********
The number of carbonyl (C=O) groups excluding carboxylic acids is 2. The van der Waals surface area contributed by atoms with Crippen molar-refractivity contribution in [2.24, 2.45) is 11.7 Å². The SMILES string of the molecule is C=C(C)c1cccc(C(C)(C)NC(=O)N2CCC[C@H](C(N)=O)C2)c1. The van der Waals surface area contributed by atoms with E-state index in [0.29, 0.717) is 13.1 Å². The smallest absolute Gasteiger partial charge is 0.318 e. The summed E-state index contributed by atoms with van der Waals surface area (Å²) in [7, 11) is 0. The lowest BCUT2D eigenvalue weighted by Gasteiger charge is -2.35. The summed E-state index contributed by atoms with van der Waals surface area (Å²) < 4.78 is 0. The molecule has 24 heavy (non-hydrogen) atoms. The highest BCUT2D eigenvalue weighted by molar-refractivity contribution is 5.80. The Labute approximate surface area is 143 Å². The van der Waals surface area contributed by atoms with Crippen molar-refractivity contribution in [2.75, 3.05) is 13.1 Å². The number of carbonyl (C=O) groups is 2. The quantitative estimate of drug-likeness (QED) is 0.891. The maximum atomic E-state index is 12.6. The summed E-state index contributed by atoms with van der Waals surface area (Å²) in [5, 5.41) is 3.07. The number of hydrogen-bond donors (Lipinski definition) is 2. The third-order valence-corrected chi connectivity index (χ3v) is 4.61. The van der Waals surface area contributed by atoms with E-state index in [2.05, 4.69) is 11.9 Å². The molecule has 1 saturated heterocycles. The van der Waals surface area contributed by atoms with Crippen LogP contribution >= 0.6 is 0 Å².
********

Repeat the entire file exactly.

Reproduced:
The number of carbonyl (C=O) groups excluding carboxylic acids is 2. The van der Waals surface area contributed by atoms with Crippen molar-refractivity contribution in [2.24, 2.45) is 11.7 Å². The SMILES string of the molecule is C=C(C)c1cccc(C(C)(C)NC(=O)N2CCC[C@H](C(N)=O)C2)c1. The van der Waals surface area contributed by atoms with E-state index in [0.29, 0.717) is 13.1 Å². The smallest absolute Gasteiger partial charge is 0.318 e. The summed E-state index contributed by atoms with van der Waals surface area (Å²) in [7, 11) is 0. The lowest BCUT2D eigenvalue weighted by Gasteiger charge is -2.35. The summed E-state index contributed by atoms with van der Waals surface area (Å²) < 4.78 is 0. The molecule has 24 heavy (non-hydrogen) atoms. The highest BCUT2D eigenvalue weighted by molar-refractivity contribution is 5.80. The Labute approximate surface area is 143 Å². The van der Waals surface area contributed by atoms with Crippen molar-refractivity contribution in [2.75, 3.05) is 13.1 Å². The number of carbonyl (C=O) groups is 2. The quantitative estimate of drug-likeness (QED) is 0.891. The maximum atomic E-state index is 12.6. The summed E-state index contributed by atoms with van der Waals surface area (Å²) in [5, 5.41) is 3.07. The number of hydrogen-bond donors (Lipinski definition) is 2. The third-order valence-corrected chi connectivity index (χ3v) is 4.61. The van der Waals surface area contributed by atoms with E-state index in [2.05, 4.69) is 11.9 Å². The molecule has 1 saturated heterocycles. The van der Waals surface area contributed by atoms with Crippen LogP contribution >= 0.6 is 0 Å².